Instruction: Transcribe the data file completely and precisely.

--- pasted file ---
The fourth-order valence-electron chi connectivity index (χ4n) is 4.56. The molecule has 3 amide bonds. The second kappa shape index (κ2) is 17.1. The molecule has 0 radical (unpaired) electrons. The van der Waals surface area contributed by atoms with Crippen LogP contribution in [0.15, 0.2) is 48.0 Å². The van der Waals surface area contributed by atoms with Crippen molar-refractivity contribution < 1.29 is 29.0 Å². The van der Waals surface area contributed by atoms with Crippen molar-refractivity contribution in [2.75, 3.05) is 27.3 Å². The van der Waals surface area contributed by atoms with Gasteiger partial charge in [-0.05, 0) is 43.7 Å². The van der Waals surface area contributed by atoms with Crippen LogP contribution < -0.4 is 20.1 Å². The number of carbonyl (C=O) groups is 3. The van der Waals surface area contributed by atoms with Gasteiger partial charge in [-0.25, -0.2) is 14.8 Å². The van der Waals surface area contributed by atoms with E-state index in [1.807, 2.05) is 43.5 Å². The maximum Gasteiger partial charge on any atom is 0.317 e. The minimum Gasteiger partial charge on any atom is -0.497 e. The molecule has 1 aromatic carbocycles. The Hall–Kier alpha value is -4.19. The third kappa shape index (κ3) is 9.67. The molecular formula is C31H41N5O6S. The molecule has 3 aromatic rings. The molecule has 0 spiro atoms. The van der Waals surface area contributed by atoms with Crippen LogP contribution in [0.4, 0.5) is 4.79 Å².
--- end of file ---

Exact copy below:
The fourth-order valence-electron chi connectivity index (χ4n) is 4.56. The molecule has 3 amide bonds. The second kappa shape index (κ2) is 17.1. The molecule has 0 radical (unpaired) electrons. The van der Waals surface area contributed by atoms with Crippen LogP contribution in [0.15, 0.2) is 48.0 Å². The van der Waals surface area contributed by atoms with Crippen molar-refractivity contribution < 1.29 is 29.0 Å². The van der Waals surface area contributed by atoms with Crippen molar-refractivity contribution in [2.75, 3.05) is 27.3 Å². The van der Waals surface area contributed by atoms with Gasteiger partial charge in [-0.05, 0) is 43.7 Å². The van der Waals surface area contributed by atoms with Crippen LogP contribution < -0.4 is 20.1 Å². The number of carbonyl (C=O) groups is 3. The van der Waals surface area contributed by atoms with Gasteiger partial charge in [-0.25, -0.2) is 14.8 Å². The van der Waals surface area contributed by atoms with E-state index in [1.807, 2.05) is 43.5 Å². The maximum Gasteiger partial charge on any atom is 0.317 e. The minimum Gasteiger partial charge on any atom is -0.497 e. The molecule has 1 aromatic carbocycles. The Hall–Kier alpha value is -4.19. The third kappa shape index (κ3) is 9.67. The molecular formula is C31H41N5O6S. The molecule has 3 aromatic rings. The molecule has 0 spiro atoms. The van der Waals surface area contributed by atoms with Crippen LogP contribution in [0.4, 0.5) is 4.79 Å².